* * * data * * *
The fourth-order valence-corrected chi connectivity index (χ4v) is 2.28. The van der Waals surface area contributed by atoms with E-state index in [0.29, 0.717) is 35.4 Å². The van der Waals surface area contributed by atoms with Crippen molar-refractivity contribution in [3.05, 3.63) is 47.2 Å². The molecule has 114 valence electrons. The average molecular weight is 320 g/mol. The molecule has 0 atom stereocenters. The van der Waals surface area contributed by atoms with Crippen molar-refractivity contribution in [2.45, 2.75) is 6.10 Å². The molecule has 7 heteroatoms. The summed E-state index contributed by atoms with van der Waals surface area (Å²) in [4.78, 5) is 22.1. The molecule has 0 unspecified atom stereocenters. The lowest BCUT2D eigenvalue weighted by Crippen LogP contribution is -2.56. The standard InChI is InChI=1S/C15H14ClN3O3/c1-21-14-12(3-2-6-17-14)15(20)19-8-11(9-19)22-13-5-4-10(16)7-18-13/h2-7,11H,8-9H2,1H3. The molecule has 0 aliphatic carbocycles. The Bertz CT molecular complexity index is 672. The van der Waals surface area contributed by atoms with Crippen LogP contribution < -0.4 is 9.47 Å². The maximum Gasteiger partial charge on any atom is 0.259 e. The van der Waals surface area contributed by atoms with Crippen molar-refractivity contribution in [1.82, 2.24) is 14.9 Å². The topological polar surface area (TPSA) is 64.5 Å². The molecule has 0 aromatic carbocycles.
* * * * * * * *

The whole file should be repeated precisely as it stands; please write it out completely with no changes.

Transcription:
The fourth-order valence-corrected chi connectivity index (χ4v) is 2.28. The van der Waals surface area contributed by atoms with E-state index in [0.29, 0.717) is 35.4 Å². The van der Waals surface area contributed by atoms with Crippen molar-refractivity contribution in [3.05, 3.63) is 47.2 Å². The molecule has 114 valence electrons. The average molecular weight is 320 g/mol. The molecule has 0 atom stereocenters. The van der Waals surface area contributed by atoms with Crippen molar-refractivity contribution in [2.45, 2.75) is 6.10 Å². The molecule has 7 heteroatoms. The summed E-state index contributed by atoms with van der Waals surface area (Å²) in [4.78, 5) is 22.1. The molecule has 0 unspecified atom stereocenters. The lowest BCUT2D eigenvalue weighted by Crippen LogP contribution is -2.56. The standard InChI is InChI=1S/C15H14ClN3O3/c1-21-14-12(3-2-6-17-14)15(20)19-8-11(9-19)22-13-5-4-10(16)7-18-13/h2-7,11H,8-9H2,1H3. The molecule has 0 aliphatic carbocycles. The Bertz CT molecular complexity index is 672. The van der Waals surface area contributed by atoms with Crippen LogP contribution < -0.4 is 9.47 Å². The maximum Gasteiger partial charge on any atom is 0.259 e. The van der Waals surface area contributed by atoms with Crippen molar-refractivity contribution in [1.82, 2.24) is 14.9 Å². The topological polar surface area (TPSA) is 64.5 Å². The molecule has 0 aromatic carbocycles.